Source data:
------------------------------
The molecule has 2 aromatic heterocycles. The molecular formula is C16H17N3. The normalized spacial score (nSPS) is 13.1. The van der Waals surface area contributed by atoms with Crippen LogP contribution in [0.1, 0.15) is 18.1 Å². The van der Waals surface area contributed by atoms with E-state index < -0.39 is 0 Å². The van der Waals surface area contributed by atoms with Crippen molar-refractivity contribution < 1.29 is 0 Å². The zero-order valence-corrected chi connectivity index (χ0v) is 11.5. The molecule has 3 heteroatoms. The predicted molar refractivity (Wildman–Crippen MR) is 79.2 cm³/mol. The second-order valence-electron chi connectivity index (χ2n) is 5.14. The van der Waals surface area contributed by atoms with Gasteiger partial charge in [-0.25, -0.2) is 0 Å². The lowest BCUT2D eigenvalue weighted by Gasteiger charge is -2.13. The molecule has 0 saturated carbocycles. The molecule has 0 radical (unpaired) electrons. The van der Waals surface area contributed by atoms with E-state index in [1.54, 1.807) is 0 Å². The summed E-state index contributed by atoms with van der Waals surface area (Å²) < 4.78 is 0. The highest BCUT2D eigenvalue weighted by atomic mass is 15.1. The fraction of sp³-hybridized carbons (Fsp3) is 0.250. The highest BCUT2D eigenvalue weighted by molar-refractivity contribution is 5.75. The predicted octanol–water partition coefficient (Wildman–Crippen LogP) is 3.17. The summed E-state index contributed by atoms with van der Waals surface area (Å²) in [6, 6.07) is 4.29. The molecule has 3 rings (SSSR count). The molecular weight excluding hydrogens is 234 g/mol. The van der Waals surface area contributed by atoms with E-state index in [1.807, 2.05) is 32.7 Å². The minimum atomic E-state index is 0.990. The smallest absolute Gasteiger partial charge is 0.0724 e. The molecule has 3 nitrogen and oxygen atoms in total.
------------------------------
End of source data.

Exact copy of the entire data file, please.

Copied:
The molecule has 2 aromatic heterocycles. The molecular formula is C16H17N3. The normalized spacial score (nSPS) is 13.1. The van der Waals surface area contributed by atoms with Crippen LogP contribution in [0.1, 0.15) is 18.1 Å². The van der Waals surface area contributed by atoms with E-state index < -0.39 is 0 Å². The van der Waals surface area contributed by atoms with Crippen molar-refractivity contribution < 1.29 is 0 Å². The zero-order valence-corrected chi connectivity index (χ0v) is 11.5. The molecule has 3 heteroatoms. The predicted molar refractivity (Wildman–Crippen MR) is 79.2 cm³/mol. The second-order valence-electron chi connectivity index (χ2n) is 5.14. The van der Waals surface area contributed by atoms with Gasteiger partial charge in [-0.25, -0.2) is 0 Å². The lowest BCUT2D eigenvalue weighted by Gasteiger charge is -2.13. The molecule has 0 saturated carbocycles. The molecule has 0 radical (unpaired) electrons. The van der Waals surface area contributed by atoms with E-state index in [1.54, 1.807) is 0 Å². The summed E-state index contributed by atoms with van der Waals surface area (Å²) < 4.78 is 0. The highest BCUT2D eigenvalue weighted by atomic mass is 15.1. The fraction of sp³-hybridized carbons (Fsp3) is 0.250. The highest BCUT2D eigenvalue weighted by molar-refractivity contribution is 5.75. The predicted octanol–water partition coefficient (Wildman–Crippen LogP) is 3.17. The summed E-state index contributed by atoms with van der Waals surface area (Å²) in [6, 6.07) is 4.29. The molecule has 3 rings (SSSR count). The molecular weight excluding hydrogens is 234 g/mol. The van der Waals surface area contributed by atoms with E-state index in [1.807, 2.05) is 32.7 Å². The minimum atomic E-state index is 0.990. The smallest absolute Gasteiger partial charge is 0.0724 e. The molecule has 3 nitrogen and oxygen atoms in total.